Through the wide-angle lens of her research-based methodology, the artist will traverse the symbolic mapping of this migrant diaspora’s socio-cultural realities emblazoned in official accounts. She will focus on issues of exploitation and gender exclusion and employ computer-generated imagery and postcolonial linguistics to devise new storytelling approaches that subvert the hegemony of colonial epistemologies and bring to the surface silenced narratives, particularly those of Tamizh women.

In encountering Balinese cultural artifacts brought to European museums during the colonial period and examining the cultural diplomacy politics enacted by the colonizers, she aims to excavate pre-colonial Balinese culture and understand how the perspectives and aesthetic criteria formed under colonial rule persist until today. The artist is interested in developing a critical reading of the journey of colonial legacies into the present and in understanding how they still inform contemporary cultural consciousness.

By providing her with direct access to historical archives and museum collections, the residency will allow Citra to deepen her understanding of the influence of Dutch colonial power onto the development of visual arts and culture in Bali.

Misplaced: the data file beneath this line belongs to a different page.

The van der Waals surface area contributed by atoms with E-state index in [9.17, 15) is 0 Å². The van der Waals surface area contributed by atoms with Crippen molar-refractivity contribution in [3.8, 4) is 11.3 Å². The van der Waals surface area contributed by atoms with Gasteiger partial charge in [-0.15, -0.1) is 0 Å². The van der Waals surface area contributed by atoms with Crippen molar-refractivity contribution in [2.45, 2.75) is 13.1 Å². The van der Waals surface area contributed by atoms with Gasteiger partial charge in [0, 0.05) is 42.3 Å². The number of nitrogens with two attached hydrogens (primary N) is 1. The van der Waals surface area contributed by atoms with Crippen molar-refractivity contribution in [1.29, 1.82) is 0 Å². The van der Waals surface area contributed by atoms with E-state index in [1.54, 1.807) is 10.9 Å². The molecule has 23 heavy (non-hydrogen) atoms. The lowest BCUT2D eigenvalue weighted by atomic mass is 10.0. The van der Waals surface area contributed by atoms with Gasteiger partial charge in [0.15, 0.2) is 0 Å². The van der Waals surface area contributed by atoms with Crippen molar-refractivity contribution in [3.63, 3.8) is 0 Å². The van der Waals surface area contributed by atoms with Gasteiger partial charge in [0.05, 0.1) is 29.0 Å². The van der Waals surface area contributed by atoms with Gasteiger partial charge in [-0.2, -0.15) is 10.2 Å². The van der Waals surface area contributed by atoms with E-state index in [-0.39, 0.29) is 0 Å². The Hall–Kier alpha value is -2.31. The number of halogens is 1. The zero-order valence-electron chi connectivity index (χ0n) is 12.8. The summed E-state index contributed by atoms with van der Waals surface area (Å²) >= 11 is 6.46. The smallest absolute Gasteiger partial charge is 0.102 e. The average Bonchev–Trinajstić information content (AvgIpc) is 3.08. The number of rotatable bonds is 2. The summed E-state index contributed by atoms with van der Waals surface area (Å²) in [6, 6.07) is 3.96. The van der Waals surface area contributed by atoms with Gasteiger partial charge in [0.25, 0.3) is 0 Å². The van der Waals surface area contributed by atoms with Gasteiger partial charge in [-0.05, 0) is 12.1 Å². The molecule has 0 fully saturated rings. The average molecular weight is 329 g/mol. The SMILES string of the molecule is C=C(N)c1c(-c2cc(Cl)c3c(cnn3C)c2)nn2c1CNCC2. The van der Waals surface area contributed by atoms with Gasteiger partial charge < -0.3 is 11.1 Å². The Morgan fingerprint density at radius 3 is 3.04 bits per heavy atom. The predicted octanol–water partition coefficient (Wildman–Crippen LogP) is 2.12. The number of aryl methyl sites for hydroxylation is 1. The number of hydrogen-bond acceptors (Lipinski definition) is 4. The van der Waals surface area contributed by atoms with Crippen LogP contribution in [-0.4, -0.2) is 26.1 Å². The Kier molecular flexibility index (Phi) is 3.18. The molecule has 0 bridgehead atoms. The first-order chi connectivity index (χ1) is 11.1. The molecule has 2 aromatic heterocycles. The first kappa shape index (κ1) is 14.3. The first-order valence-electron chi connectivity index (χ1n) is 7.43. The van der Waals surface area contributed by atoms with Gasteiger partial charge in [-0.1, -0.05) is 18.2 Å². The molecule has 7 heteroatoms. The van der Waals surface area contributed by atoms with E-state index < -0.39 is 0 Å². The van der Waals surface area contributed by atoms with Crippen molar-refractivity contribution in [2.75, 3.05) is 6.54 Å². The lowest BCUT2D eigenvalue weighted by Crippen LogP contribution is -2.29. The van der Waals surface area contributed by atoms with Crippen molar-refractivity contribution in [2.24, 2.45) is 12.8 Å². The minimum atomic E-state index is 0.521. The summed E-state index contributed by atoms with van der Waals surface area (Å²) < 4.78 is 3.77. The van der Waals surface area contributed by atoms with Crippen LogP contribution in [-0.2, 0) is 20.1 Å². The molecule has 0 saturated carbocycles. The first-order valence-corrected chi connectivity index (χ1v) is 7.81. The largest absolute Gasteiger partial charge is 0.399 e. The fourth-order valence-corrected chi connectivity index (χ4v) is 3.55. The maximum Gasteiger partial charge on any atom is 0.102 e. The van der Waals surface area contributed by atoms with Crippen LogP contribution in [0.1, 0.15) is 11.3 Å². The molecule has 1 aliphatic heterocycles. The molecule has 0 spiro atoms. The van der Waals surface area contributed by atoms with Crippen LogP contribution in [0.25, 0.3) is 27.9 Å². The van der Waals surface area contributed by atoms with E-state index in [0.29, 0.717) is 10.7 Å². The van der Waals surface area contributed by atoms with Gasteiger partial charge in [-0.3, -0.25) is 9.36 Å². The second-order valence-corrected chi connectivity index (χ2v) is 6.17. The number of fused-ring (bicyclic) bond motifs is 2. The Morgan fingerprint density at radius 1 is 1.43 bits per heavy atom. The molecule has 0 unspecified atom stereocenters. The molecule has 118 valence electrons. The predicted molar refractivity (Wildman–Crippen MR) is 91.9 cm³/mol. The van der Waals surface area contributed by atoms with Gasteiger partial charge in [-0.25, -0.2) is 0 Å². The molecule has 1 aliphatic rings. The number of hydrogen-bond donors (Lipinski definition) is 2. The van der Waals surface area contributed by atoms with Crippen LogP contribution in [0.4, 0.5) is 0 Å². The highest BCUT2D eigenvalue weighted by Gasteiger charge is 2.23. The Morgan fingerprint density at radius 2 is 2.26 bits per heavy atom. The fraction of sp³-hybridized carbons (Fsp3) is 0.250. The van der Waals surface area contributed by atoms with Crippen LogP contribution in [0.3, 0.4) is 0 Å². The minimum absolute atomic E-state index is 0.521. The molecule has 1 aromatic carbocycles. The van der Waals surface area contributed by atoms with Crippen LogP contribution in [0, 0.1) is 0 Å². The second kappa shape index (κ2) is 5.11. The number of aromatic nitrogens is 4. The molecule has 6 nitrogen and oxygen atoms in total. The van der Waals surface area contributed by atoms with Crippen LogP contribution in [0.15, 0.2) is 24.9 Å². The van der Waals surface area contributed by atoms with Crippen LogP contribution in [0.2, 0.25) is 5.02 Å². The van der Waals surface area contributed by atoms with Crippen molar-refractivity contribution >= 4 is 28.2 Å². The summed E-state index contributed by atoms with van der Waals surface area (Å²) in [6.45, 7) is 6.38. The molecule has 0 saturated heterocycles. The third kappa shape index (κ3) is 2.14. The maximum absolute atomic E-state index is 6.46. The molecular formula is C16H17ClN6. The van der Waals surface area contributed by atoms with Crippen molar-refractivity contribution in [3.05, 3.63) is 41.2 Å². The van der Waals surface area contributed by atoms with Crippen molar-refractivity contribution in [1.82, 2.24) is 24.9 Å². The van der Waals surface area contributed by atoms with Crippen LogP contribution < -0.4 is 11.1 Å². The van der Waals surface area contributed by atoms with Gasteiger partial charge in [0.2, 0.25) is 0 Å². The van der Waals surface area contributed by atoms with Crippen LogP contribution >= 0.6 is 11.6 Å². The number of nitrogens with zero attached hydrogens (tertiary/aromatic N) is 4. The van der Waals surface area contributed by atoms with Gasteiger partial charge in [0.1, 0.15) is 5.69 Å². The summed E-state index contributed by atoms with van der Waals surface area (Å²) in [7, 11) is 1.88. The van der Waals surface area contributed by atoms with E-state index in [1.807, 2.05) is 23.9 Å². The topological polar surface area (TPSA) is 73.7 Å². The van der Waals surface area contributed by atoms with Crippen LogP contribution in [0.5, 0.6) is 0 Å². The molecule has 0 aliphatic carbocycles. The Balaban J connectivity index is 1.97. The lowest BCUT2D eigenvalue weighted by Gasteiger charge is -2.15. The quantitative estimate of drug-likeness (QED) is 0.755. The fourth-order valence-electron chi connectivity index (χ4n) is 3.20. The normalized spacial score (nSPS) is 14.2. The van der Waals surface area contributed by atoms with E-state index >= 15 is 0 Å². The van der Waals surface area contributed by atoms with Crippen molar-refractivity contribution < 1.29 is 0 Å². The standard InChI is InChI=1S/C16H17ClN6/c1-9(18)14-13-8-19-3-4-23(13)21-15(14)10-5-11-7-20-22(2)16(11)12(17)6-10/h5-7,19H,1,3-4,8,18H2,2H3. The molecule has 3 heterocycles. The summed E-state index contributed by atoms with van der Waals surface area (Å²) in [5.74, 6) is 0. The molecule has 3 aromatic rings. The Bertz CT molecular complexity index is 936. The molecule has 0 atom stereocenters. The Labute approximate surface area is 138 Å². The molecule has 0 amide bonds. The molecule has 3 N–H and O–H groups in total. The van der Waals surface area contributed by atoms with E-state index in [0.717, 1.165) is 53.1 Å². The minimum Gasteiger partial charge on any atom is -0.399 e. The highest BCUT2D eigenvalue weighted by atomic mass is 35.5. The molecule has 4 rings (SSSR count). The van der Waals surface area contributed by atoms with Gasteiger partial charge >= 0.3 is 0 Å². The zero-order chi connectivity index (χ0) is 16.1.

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Hoo Fan Chon is a visual artist whose practice explores taste and foodscapes as cultural and social constructs. His research-driven projects examine how value systems fluctuate as people move from one culture to another. Reframing mundane aspects of everyday life with irony and wry humour, his multimedia works address notion of cultural authenticity and they set in motion the frictions and the overlaps produced by the migration of cultural symbols between different sociocultural contexts. Hoo recently received a solo exhibition at The Back Room, Kuala Lumpur, Malaysia (2021) and he has participated in a number of group shows in Asia. Also active as a curator and a grassroot cultural producer, he is involved with Run Amok Gallery, an art gallery and alternative space in George Town he co-founded in 2013.

With a background in literature and physics, Citra Sasmita is a self-taught painter who turned to the visual arts after working as an illustrator at a local newspaper in Bali. By unravelling myths and misconceptions that persist in Balinese culture, her work imagines secular mythologies for a post-patriarchal future. She is deeply invested in the social empowerment of women and in questioning gender hierarchies and normative constructs. Her work is regularly exhibited within Indonesia and has been presented internationally at the Kathmandu Triennale, Nepal (2021–2022); and ParaSite Hong Kong (2020). In 2020, she received for the UOB Museum MACAN Children’s Art Space Commission and she is the Gold Award Winner of the  UOB Painting of The Year 2017.